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For two months no fighting fell to the regiment's lot, for though the Union commanders and armies were ready and eager to make an end of the war as soon as possible, little could be done during the winter. Though this inactivity brought perhaps some relief from the rigors of army life, the men had numerous reminders that they were still in active service. One of the chief events of this season the history of the regiment describes as follows: "On the afternoon of the 9th (December, 1864), the First and Third Divisions of the Sixth Corps were marched to the left, beyond the permanent lines, and off in the direction of the Weldon Railroad, to prevent any attack on the Fifth and Second Corps, now returning from their expedition. After going for about six miles we halted for the night, in a piece of woods. It was bitter cold when we left camp, but soon began to moderate, then to rain, then to sleet; so that by the time we halted, everything was covered with ice, with snow two inches deep on the ground, and still sifting down through the pines. It was the work of an hour to get fires going,—but at last they began to take hold, and fuel was piled on as though it did not cost anything. Clouds of steam rolled out of the soaked garments of the men, as they stood huddled around the roaring, cracking piles,—and the black night and ghostly woods were lighted up in a style most wonderful. The storm continued all night, and many a man waked up next morning to find his legs firmly packed in new fallen snow. At daylight orders came to pack up and be ready to move at once; which was now a difficult order to execute, on account of many things, especially the shelter tents;—for they were as rigid as sheet-iron and yet had to be rolled up and strapped on the knapsacks. Nevertheless it was not long before the regiment was in motion; and after plodding off for a mile to the left, a line of battle was formed, vedettes sent out, trees felled and breastworks built, and at dinner-time the men were allowed to build fires and cook breakfast. Then, after standing until almost night in the snow, which had now turned to sleet, the column was headed homeward. Upon arriving, it was discovered that some of the Jersey Brigade had taken possession of our log snuggeries, and that their officers had established their heels upon the mantels in our officers' quarters, and were smoking the pipes of comfort and complacency, as though they had not a trouble in the world, and never expected to have. But they soon found that possession is not nine points of military law, by any means. An order from Division Headquarters soon sent them profanely packing,—and the Second Heavies occupied."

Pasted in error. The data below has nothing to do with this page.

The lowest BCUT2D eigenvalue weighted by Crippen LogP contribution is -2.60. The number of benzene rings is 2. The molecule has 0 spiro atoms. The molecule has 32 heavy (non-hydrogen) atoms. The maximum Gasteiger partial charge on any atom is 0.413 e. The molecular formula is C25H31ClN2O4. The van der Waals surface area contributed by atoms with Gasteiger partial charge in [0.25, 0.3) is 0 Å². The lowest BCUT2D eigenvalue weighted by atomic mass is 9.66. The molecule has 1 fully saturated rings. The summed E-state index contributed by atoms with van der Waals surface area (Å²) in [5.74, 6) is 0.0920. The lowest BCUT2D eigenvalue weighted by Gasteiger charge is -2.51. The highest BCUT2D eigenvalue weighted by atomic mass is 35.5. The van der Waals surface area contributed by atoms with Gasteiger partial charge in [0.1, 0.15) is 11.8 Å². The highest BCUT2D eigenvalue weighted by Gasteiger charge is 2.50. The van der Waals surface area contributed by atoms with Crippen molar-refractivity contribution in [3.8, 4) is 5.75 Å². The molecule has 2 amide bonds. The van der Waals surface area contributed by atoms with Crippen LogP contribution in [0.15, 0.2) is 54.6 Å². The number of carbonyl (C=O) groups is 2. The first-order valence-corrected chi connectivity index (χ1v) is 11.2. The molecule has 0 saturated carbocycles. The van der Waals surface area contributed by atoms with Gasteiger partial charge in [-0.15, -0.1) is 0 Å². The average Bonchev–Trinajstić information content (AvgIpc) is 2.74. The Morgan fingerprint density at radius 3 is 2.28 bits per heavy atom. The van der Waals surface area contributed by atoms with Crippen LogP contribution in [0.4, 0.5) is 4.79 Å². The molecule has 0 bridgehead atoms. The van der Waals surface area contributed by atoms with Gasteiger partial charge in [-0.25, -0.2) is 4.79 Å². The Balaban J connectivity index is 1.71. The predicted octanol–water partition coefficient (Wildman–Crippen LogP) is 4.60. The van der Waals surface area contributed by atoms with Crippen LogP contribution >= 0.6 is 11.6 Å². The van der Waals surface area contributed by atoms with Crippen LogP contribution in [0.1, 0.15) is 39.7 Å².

Though weeks were spent in such comparative comfort and immunity as the present situation afforded, the men felt as if they were resting over a volcano which might break into fierce activity at any moment; and as the winter passed signs of the renewal of the struggle multiplied on all sides.